Medically reviewed by
Dacelin St Martin, MD
Triple board-certified in Sleep Medicine,
Internal Medicine, and Pediatrics.
Periodic or rhythmic movement disorders refer to a group of neurological disorders that involve abnormal movements or verbal events during a child’s sleep or sleep transitions.
In terms of prevalence, children are more likely to experience these disorders than adults, which typically occur during the NREM phases of sleep.
A child with a sleep-related rhythmic movement disorder (RMD) exhibits symptoms of head rolling, body rocking, and headbanging. These behaviors can be confused with other conditions, such as nocturnal epilepsy.
Please keep reading to learn more about rhythmic movement disorders, causes, diagnosis, and management.
It’s common for children to experience sleep-related rhythmic movements; however, these issues may resolve by the time they turn five years old.
RMD involves the involuntary movement of the large muscle groups of the head, neck, or trunk. When these movements result in injury or disturbed sleep, the condition is diagnosed as a sleep disorder.
These movements, headbanging, body rocking, or head rolling, can be accompanied by vocalization, such as humming or chanting, and occur as your child transitions from wakefulness to sleep or during sustained sleep.
Other common rhythmic movement disorders include hypnagogic foot tremors, characterized by the repetitive movement of one foot during sleep onset, and periodic limb movements, characterized by the movement of limbs every 5 to 90 seconds. These disorders usually occur during NREM sleep phases.
In some instances, RMD can occur alongside symptoms of other sleep disorders, like obstructive sleep apnea and restless legs syndrome (RLS). Once the other sleep disorders are managed, the abnormal sleep-related movements should subside.
Sleep-related rhythmic movements can be confused with nocturnal seizures.
For example, focal seizures, characterized by muscle contractions and abnormal head and eye movements, occur almost always at night.
Nocturnal epileptic seizures differ depending on the type of epilepsy experienced by the child. Hypermotor epilepsy can be mistaken for a parasomnia given the similarities in symptoms, including repetitive head rolling, vocalizations, and repetitive movements.
Alternately, juvenile myoclonic epilepsy is characterized by jerking spasms of the head and legs and usually occurs upon waking. Although classified as a simple sleep-related movement, it’s usually accompanied by other types of seizures.
Many types of epilepsy have an increased number of events at night. At the same time, sleep deprivation may aggravate epileptic symptoms.
Researchers link poor sleep in epileptic children to a higher risk of inattention, hyperactive-impulsive behavior, and psychosomatic issues.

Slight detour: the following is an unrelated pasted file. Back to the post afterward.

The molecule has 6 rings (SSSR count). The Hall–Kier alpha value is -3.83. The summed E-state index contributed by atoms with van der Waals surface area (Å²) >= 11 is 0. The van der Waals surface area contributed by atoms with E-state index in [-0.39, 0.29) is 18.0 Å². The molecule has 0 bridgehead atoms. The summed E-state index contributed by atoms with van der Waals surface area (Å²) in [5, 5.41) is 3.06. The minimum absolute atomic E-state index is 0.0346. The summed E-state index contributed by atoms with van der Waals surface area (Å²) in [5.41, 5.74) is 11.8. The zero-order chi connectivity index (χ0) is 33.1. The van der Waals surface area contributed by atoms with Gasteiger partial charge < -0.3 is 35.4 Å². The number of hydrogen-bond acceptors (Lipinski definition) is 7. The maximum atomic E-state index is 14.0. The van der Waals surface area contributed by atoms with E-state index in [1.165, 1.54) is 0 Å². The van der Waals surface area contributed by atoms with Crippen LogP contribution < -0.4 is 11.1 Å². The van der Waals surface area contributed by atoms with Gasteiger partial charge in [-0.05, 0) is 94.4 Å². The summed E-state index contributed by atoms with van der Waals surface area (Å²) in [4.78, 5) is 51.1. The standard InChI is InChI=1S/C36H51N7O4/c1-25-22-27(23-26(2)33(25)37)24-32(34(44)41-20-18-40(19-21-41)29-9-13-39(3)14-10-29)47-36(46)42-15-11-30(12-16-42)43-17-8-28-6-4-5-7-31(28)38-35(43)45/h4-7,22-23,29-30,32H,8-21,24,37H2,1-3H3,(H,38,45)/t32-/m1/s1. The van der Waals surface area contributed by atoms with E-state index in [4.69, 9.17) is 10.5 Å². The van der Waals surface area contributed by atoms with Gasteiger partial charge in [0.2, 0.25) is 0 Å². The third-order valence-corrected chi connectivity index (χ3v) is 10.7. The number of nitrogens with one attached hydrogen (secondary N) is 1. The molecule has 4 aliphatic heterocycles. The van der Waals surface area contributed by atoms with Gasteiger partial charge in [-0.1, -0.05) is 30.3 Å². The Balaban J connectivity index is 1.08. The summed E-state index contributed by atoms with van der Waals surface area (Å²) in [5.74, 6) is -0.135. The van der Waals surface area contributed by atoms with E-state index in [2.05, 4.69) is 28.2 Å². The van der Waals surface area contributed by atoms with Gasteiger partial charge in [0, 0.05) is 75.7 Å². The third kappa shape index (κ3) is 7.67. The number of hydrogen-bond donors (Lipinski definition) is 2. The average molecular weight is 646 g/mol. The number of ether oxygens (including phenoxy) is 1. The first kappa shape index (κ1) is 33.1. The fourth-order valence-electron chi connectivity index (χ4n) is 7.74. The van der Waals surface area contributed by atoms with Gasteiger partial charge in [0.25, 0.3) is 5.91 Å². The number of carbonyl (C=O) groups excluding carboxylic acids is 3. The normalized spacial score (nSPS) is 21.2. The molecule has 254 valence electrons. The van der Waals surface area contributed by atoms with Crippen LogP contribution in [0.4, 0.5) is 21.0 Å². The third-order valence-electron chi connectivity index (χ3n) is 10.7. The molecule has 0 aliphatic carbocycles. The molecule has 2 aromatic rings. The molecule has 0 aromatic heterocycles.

One study indicates that 73 percent of children with epilepsy or other sleep disturbances experience significant inattention and hyperactivity, and 33 percent of these children also had anxiety. In addition, older children with similar issues had even higher behavioral disturbances.
A large Canadian study examined the epidemiology of pediatric nocturnal abnormal behaviors in children aged two and a half years to three years old. This study shows that 9 percent of children had rhythmic movements, such as headbanging.
Another study shows that 66 percent of 9-month-old infants exhibit RMD-like symptoms, while 8 percent of 4-year-old children show symptoms.
Familial instances of RMD are relatively low, indicating that the disorder is not due to genetics. It’s believed that this type of disorder is behaviorally based.
Another theory suggests that repetitive movements are learned as a relaxation mechanism, similar to tic movements.
In rare instances, abnormal sleep-related movements, like head rolling, headbanging, or body rocking, may lead to injury, depending on the child’s posture and position while asleep.
For example, stomach sleepers may lift their head and shoulders every few seconds for up to minutes or hours at a time, causing a rhythmical movement as their head hits their pillow or mattress.
It’s not uncommon for children to exhibit a combination of these movements, although there’s a good chance they will not recollect moving in their sleep when they wake up in the morning.
These movements are typically benign, if not typical in younger kids, and do not lead to injury or head trauma.
Diagnosing RMD requires a doctor to examine your child’s medical history (including family history and any current medical issues) and sleep patterns and behaviors.
Your child’s doctor may request a polysomnography. This sleep study involves your child going to a sleep lab so that a sleep specialist can track your child’s heart rate, breathing, and brain waves as they sleep to diagnose sleep disorders and rule out the possibility of epilepsy.
Rhythmical movements typically stop spontaneously as the child ages. In some instances, if these movements lead to disrupted sleep or injury, the child’s doctor may prescribe a low dose of a sedative.
Behavioral therapy may be used to manage rhythmic movements. Part of the therapy requires the child to go through the motions of their nocturnal movements throughout the day, in a slow and repetitive manner. This type of therapy has been shown to reduce the forcefulness of movements, and in some instances, eliminating them.
Understanding that rhythmical movement disorders are typical in children under the age of five can help you identify, manage and treat them. If these movements start to disrupt sleep or daytime functioning, take the time to seek out help from your child’s doctor.
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